Oct. 23 (UPI) -- People who borrow more money to pay for their education are less likely to default on student loans, an analysis of U.S. Education Department statistics indicates.
The analysis by RTI International, published Monday, found that though they face higher payments, students who spend more on their education are in a better position to pay off their loans in the future without defaulting.
The data show that for students who began their postsecondary education in 2003-04, the median amount borrowed for a bachelor's degree was $22,600, the median amount for an associate's degree was $16,000 and the median amount for a certificate was $6,600.
Meanwhile, 8 percent of borrowers defaulted on loans used to pay for a bachelor's degree within 12 years of beginning postsecondary education, 22 percent defaulted on loans for an associate's degree and 44 percent defaulted on loans for a certificate.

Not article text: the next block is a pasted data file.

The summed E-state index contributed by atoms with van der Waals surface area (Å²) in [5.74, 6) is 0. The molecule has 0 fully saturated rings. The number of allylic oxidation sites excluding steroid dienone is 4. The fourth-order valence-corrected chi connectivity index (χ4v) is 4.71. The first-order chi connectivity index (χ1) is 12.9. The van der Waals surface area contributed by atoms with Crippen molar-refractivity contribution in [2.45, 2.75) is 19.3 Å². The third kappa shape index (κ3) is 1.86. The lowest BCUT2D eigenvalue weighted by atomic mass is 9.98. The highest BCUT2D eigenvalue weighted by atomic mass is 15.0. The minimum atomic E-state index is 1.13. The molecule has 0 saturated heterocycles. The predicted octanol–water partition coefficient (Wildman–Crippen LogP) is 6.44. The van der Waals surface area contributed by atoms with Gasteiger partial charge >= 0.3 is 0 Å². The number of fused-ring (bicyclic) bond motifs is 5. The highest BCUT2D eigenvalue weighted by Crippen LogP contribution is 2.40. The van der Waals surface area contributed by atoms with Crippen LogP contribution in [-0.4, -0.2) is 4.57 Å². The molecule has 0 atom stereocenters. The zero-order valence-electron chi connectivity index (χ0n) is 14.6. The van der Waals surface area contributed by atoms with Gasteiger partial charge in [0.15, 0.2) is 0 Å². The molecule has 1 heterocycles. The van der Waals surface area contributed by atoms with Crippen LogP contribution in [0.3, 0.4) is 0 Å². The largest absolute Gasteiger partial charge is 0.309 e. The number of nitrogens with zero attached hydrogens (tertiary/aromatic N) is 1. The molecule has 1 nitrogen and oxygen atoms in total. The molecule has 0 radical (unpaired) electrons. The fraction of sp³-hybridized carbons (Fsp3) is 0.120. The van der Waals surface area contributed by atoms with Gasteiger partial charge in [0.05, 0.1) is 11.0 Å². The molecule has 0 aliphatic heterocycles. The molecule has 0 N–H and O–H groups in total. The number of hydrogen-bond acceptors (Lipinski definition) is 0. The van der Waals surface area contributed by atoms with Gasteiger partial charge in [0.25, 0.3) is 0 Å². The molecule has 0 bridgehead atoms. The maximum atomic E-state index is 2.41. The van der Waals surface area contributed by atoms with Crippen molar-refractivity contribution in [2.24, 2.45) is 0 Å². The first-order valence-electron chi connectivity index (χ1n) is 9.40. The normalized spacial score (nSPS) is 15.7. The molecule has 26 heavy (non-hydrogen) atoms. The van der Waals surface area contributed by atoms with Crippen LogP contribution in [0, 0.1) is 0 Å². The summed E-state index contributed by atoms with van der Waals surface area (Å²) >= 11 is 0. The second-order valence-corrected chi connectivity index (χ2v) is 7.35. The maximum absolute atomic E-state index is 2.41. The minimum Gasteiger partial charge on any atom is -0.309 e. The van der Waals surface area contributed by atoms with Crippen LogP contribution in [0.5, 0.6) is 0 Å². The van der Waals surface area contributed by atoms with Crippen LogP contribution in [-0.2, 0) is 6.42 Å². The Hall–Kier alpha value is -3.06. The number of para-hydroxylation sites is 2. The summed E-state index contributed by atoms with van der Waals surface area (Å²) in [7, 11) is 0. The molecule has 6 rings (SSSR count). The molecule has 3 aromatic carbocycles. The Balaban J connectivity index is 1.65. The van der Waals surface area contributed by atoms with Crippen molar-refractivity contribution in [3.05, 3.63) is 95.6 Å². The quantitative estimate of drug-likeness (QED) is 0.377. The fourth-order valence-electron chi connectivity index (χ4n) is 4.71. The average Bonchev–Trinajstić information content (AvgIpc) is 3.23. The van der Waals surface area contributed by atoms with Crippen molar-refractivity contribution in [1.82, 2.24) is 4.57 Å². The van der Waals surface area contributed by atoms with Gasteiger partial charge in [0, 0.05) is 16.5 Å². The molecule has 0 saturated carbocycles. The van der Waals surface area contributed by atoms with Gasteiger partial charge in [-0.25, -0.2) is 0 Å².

"Contrary to popular opinion, it's not just students with large debt burdens who are defaulting. Bachelor's degree earners borrow more, but their default rates are a lot lower," said Erin Dunlop Velez, co-author of the study and a research analyst at RTI.
The study also found that 52 percent of borrowers who began their postsecondary education at a for-profit school defaulted within 12 years. Twenty-six percent who began at a two-year public school defaulted, 18 percent who began at a four-year private, non-profit school defaulted and 17 percent who began at a four-year public school defaulted.
"The for-profit sector can seem attractive to many students, but graduating from public or private non-profit institutions may give students a better chance to be in a situation to ultimately pay back their loans," Velez said.
The latest numbers from the Department of Education show about 44 million U.S. borrowers have a total of $1.45 trillion in student debt. Graduates of the class of 2016 have an average of $37,172 in student loans, up 6 percent from 2015 graduates.